“The police force mobilized is much, much larger than before,” Hu told Agence France-Presse in October as the Communist Party clamped down on dissidents during an important political meeting. “Now, they just arrest people very publicly and arbitrarily, without the necessary legal procedures.”
Last year, Hu became involved in the case of Yang Chunlin, the former factory worker who organized the “We Want Human Rights, Not the Olympics” petition drive as part of an effort to help local farmers seek legal redress over confiscated land. Yang was arrested last summer and charged with subverting state power, according to human rights groups.
Hu told Agence France-Presse that Yang’s arrest was part of a government effort to “clean up” politically touchy cases before the Games.
“I’m helping Yang Chunlin to hire a lawyer,” Hu said. “The authorities have threatened Yang’s family and relatives. Yang’s wife dares not speak to anyone because of the threats.”
Hu also participated via Webcam in a European Union parliamentary hearing in November in Brussels about human rights. He said China had failed to meet its Olympic promise of improving human rights.
Rebecca MacKinnon, who teaches journalism and media studies at the University of Hong Kong, said that any Olympic host country faces domestic critics of the Games and that such dissent is usually freely discussed in the public arena. She said efforts by security agencies to round up critics and other dissidents made the Communist Party look insecure and would backfire in the court of international opinion.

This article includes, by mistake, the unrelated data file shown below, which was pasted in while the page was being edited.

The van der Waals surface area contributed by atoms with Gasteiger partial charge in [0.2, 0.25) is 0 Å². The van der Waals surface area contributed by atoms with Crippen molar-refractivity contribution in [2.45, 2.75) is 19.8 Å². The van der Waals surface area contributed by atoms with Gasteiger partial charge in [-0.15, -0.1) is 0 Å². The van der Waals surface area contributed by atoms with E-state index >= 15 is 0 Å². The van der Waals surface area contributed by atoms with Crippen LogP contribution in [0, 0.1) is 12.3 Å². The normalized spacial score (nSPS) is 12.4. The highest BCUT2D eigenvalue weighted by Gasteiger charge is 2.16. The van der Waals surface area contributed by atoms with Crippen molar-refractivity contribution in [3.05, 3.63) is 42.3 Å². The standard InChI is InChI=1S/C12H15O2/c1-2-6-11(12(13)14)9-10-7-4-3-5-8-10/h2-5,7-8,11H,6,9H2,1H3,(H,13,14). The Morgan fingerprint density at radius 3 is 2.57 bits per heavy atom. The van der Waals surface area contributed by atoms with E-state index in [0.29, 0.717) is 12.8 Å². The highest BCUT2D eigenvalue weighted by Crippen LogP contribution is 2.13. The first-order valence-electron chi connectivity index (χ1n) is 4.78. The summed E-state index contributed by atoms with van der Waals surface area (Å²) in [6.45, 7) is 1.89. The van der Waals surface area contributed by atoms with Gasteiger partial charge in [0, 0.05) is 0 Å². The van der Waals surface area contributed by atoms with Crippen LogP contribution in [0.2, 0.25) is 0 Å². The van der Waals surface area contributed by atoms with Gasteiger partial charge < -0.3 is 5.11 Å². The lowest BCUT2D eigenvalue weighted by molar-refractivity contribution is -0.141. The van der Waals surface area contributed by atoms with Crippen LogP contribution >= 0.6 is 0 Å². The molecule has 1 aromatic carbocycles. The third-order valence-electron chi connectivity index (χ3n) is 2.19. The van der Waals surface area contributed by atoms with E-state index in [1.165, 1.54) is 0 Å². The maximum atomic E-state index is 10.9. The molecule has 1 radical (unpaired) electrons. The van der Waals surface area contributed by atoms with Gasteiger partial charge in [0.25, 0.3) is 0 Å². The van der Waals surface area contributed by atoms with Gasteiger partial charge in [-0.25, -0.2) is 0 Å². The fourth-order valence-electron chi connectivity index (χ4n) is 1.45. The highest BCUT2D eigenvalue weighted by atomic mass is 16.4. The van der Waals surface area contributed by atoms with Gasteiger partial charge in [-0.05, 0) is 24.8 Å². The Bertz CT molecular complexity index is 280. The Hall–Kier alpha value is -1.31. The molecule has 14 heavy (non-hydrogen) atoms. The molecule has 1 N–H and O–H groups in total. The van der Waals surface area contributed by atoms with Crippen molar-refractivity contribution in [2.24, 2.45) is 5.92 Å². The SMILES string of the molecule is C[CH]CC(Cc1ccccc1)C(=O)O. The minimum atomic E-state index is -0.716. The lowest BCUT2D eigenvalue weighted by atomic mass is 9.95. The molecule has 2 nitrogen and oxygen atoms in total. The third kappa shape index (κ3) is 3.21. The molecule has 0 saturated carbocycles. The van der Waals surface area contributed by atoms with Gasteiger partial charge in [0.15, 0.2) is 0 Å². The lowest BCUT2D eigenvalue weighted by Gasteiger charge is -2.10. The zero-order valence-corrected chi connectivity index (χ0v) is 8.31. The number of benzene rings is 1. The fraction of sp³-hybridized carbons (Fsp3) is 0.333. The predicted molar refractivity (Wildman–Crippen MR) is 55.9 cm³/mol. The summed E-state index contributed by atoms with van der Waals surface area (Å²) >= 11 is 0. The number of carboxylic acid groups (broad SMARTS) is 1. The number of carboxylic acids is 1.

Others who have been detained in recent months are Liu Jie, a longtime protester of land issues in Beijing; Gao Zhisheng, an outspoken lawyer; and Lu Gengsong, an online dissident in Zhejiang Province.
“It shows that China is once again shooting itself in the foot,” said MacKinnon, a co-founder of Global Voices Online, a nonprofit forum for bloggers around the world.
“This is very predictable,” she added. “Hu Jia is not an opponent of the Olympics. He has just been saying: ‘We have problems. Our government needs to address them. As an Olympics host, we need to be treating our people better.’ ”
This month, Jiang Yu, a spokeswoman for the Chinese Foreign Ministry, described Hu’s case as a legal matter and offered no elaboration.
“I believe that related authorities will deal with that case in accordance with the law,” she said at regular news briefing.
If the authorities hoped Hu’s arrest would bring more silence, the opposite has happened. More than 60 intellectuals have signed a public petition calling for his immediate release. A prominent rights lawyer, Xu Zhiyong, posted a lengthy open letter online to President Hu Jintao in which he described Hu Jia as “modern China’s conscience.”
“If he is brought to trial, then it is a trial of the fragile conscience of 1.3 billion Chinese,” Xu wrote. “If nobody stands up for him, it is an everlasting national shame.”